class SomeClass {}

I've also included a PHPUnit class there as PHPUnit is a lib I'm aware of that doesn't use namespaces (dunno why), and wanted to see how that behaved, in case there were quirks: seemingly not.

Here's the output:

C:\src\php\php.local\src\oo\classConstant\src>php testWithNamespace.php
Using ::class
SomeClass: me\adamcameron\cc\SomeClass
SomeOtherClass: com\example\other\SomeOtherClass
SomeClassToAlias as AliasedClass: com\example\other\SomeClassToAlias
SomeClassToAlias: com\example\other\SomeClassToAlias
PHPUnit_Framework_Exception: PHPUnit_Framework_Exception

Using get_class() on instance
SomeClass: me\adamcameron\cc\SomeClass
SomeOtherClass: com\example\other\SomeOtherClass
AliasedClass: com\example\other\SomeClassToAlias
SomeClassToAlias: com\example\other\SomeClassToAlias
PHPUnit_Framework_Exception: PHPUnit_Framework_Exception

C:\src\php\php.local\src\oo\classConstant\src>

So you see there are no surprises really: ::class just returns the fully-qualified path of the class concerned. One thing to not is that it does not pay any attention to aliasing, whether on the class itself or on an object of that aliased class. I guess an alias is just for clarity in source code, rather than any sort of "renaming" exercise.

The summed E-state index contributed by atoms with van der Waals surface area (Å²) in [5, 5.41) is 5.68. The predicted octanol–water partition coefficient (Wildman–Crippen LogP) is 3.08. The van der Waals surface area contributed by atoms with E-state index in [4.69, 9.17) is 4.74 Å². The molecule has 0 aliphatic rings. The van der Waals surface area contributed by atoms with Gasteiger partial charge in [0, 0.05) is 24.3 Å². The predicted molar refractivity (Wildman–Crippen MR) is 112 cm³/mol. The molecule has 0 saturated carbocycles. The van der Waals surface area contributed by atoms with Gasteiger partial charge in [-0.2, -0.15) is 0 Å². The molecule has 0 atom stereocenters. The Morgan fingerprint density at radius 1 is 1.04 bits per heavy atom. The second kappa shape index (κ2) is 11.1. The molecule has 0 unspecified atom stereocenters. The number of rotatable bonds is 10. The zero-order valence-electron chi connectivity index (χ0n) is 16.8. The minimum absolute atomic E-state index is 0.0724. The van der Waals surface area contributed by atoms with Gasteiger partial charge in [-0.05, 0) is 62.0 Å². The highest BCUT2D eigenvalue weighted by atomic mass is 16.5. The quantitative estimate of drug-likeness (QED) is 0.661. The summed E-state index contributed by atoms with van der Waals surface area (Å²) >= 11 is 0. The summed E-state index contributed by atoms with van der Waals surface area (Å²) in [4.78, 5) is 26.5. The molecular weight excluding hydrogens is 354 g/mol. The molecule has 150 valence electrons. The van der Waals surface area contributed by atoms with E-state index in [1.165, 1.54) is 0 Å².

Where does one use ::class constants?

Well my primary usage is when mocking, using PHPUnit. Instead of this:

$mockedThing = $this->getMockBuilder('path\to\class\being\mocked\MockThisClass')
    ->disableOriginalConstructor()
    ->setMethod(['someMethod'])
    ->getMock();

We just have this:

$mockedThing = $this->getMockBuilder(MockThisClass::class)
    ->disableOriginalConstructor()
    ->setMethod(['someMethod'])
    ->getMock();

(and PHPStorm even includes the use statement for me, automatically):

use path\to\class\being\mocked\MockThisClass;

It's good to keep all the class pathing references together at the top of the file.

One flaw in this constant is this behaviour:
<?php